- A new solar-powered device turns salt water into fresh drinking water.
- GivePower, the nonprofit behind the technology, is debuting the system in a coastal community in Kenya.
- Half of the world’s population could live in water-stressed areas by 2025. The ocean offers an abundant source of water if the salt-removal process can be made energy- and cost-efficient.
- Visit Business Insider’s homepage for more stories.
People have been trying to turn seawater into drinking water for thousands of years, but the process is not usually energy-efficient or affordable.
At a newly constructed facility in Kenya, however, a nonprofit called GivePower is tackling that challenge using solar power.
The desalination system, which started operating in the coastal area of Kiunga in July 2018, can create 19,800 gallons (75,000 liters) of fresh drinking water each day — enough for 25,000 people.
"You have to find a way to pull water out of the ocean in a scalable way, in a sustainable way," Hayes Barnard, the president of GivePower, told Business Insider.
Barnard hopes to scale the system up and open similar facilities around the globe to provide clean, fresh water for those who struggle to get it. Worldwide, one third of people don’t have access to safe drinking water, according to UNICEF and the World Health Organization (WHO). By 2025, half the world’s population is expected to live in water-stressed areas. Cities like Cape Town, South Africa; Chennai, India; and Beijing, China already face dwindling water supplies.
Limited water access keeps girls out of school
In 2013, Barnard started GivePower as a nonprofit branch of SolarCity, a solar-panel company that Elon Musk helped found in 2006. SolarCity merged with Tesla in 2016, but Barnard spun GivePower off as its own organization shortly before that.
The nonprofit mostly focuses on building solar-energy systems to provide electricity across the developing world. GivePower has installed solar grids in over 2,650 locations — primarily schools, medical clinics, and villages — across 17 countries, according to its website.
But regardless of whether or not a school has reliable electricity, limited access to fresh water keeps many girls out of the classroom. Women and children across Africa and Asia walk an average of 3.7 miles per day to fetch water, according to the UN Commission for Human Rights, and those treks take time and energy away from learning.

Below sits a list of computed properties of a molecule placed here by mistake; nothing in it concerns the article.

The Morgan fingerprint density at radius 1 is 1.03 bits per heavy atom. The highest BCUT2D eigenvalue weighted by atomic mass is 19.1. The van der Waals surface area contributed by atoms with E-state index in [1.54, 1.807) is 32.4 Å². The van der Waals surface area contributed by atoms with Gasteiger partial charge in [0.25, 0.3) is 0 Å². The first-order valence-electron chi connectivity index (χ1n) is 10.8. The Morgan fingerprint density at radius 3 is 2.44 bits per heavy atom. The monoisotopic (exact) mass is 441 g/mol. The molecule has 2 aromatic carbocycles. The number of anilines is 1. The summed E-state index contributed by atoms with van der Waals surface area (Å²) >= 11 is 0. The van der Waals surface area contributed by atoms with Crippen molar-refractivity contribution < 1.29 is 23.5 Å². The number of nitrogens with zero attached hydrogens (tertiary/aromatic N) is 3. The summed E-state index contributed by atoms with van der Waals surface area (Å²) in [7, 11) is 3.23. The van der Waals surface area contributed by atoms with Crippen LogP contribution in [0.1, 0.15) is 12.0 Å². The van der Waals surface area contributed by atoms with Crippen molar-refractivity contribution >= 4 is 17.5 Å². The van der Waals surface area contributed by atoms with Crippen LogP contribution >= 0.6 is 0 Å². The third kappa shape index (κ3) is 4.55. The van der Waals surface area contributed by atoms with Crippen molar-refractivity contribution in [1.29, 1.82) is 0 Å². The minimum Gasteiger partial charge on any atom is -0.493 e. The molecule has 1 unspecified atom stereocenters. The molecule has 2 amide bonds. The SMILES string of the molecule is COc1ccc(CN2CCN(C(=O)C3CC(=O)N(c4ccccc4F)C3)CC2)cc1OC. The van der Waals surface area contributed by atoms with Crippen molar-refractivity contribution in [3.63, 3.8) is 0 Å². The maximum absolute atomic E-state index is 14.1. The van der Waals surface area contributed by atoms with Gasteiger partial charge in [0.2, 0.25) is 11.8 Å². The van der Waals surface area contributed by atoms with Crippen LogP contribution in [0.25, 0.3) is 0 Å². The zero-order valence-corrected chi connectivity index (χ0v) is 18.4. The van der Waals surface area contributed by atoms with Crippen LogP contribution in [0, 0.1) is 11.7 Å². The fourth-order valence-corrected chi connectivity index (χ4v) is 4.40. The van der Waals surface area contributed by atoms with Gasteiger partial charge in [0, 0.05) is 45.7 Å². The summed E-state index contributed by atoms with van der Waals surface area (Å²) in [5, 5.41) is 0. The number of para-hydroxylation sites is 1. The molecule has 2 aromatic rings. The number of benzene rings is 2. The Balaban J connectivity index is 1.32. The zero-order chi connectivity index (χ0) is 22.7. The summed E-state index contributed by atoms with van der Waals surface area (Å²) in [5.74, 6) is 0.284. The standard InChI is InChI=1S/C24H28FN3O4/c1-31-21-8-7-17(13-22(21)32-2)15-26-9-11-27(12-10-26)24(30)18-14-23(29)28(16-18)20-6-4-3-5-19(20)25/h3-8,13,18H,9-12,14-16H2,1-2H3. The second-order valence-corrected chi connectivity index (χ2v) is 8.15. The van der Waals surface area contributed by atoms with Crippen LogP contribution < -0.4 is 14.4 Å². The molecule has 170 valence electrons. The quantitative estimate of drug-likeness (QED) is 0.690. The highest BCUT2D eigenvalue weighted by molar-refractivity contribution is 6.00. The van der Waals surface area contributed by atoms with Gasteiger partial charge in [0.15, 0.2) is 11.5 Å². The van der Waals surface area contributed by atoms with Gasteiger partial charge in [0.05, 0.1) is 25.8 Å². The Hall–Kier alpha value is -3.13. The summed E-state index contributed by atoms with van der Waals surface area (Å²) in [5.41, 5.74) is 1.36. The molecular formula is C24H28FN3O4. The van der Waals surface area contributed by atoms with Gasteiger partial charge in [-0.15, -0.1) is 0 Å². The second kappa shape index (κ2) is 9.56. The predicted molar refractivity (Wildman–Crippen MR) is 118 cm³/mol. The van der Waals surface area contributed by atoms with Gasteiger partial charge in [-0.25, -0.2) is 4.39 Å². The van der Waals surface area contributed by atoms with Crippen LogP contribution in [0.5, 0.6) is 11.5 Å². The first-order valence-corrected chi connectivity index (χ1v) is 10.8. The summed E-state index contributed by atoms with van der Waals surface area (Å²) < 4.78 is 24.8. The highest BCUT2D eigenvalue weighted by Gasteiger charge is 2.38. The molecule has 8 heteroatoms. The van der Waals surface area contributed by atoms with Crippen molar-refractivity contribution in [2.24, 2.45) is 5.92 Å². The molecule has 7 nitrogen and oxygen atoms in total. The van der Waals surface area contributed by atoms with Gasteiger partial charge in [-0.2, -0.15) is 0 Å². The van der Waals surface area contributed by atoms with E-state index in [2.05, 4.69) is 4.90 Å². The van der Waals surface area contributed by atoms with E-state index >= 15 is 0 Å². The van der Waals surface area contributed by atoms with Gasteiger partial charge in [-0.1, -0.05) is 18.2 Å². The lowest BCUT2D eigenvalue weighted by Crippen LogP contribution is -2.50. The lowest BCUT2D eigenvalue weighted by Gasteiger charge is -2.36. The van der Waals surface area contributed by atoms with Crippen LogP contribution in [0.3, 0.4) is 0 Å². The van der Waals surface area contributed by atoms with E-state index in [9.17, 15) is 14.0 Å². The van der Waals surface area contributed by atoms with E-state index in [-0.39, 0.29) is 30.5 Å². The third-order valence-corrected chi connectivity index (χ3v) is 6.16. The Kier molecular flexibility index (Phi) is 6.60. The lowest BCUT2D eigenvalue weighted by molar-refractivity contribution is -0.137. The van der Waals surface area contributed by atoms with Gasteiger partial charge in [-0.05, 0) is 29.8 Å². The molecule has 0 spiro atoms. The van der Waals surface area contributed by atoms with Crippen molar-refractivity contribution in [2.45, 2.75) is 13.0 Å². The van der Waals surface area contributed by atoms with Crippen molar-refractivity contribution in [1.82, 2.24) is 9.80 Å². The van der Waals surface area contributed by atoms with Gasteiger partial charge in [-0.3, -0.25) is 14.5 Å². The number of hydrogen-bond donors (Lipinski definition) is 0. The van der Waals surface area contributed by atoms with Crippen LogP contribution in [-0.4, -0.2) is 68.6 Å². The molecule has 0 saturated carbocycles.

"So we thought the next thing would be to bring the water to them," Barnard said. "That’s where this idea came from. Could we provide the most affordable, healthy, sustainable water? And at scale?"
Desalination technology is not new, but it uses high-power pumps and is notoriously energy-intensive (and therefore expensive). The solar-microgrid system that GivePower has created, however, can produce almost 20,000 gallons of fresh drinking water each day. It relies on Tesla batteries for energy storage, and it uses two parallel pumps so that the system can run at all times, even if one pump requires maintenance.
Locals pay about a quarter of one cent for every four cups (one liter) of water.
The world’s looming water crisis
As sea levels rise, scientists expect salt water to infiltrate more fresh water sources in coastal areas. That situation isn’t hypothetical in Kiunga: An ongoing drought that began in 2014 has forced residents to drink from salt water wells, even though doing so can cause kidney failure, according to GivePower.
Kiunga resident Mohammed Atik said in a promotional video about the GivePower project that the "salt water from the wells are not treated," which is why using it can lead to health issues.
"It was a really dire situation for this community," Barnard said. "Children walking around the community with wounds — lesions on their body from washing clothes in salt water."
Solar desalination around the globe
As GivePower’s first project, the Kiunga facility cost $500,000 to build and took a month to construct. The organization hopes to generate $100,000 per year from the system, and use that to fund facilities in other places. Barnard’s goal is to cut the construction cost down to $100,000 per plant in the future.
"We hope that one of these systems funds another additional sister system every five years," he said.
For now, the funding has come from corporate and private donations, along with a few corporate grants, including a $250,000 grant from Bank of America last year.
In the future, Barnard envisions smaller, modular-style solar desalination units that would use a single pump and a 15-kilowatt solar grid with three Tesla batteries. GivePower could combine the systems "like Legos" to scale up, Barnard said.
His team is already working on its next projects, in Haiti’s Isle de la Gonâve and Mombasa, Kenya. Barnard wants those facilities to be up and running by the end of the year. GivePower is also scouting a site in Colombia for a similar future project.
In all of these places, one of GivePower’s major challenges is establishing systems for distributing the fresh water that the plants create. Barnard hopes local people and organizations at each site will volunteer to distribute water, and nearby hospitals, schools, or hotels will pay to take several thousand liters each day. He also hopes some business-minded locals will buy the water and resell it in other towns.
"I want to create a system of water women, like there were milkmen in the 1960s," Barnard said. "It sounds funny, but water is a women’s issue."
He added that the desalination plant has already spurred new economic activity in Kiunga. A group of women there started a freshwater clothes-washing business, Barnard said, and one man fills a tank with the water and drives it to nearby communities to sell.
"How awesome would it be if the women could make money off this water and their daughters are sitting in the classroom?" Barnard said.
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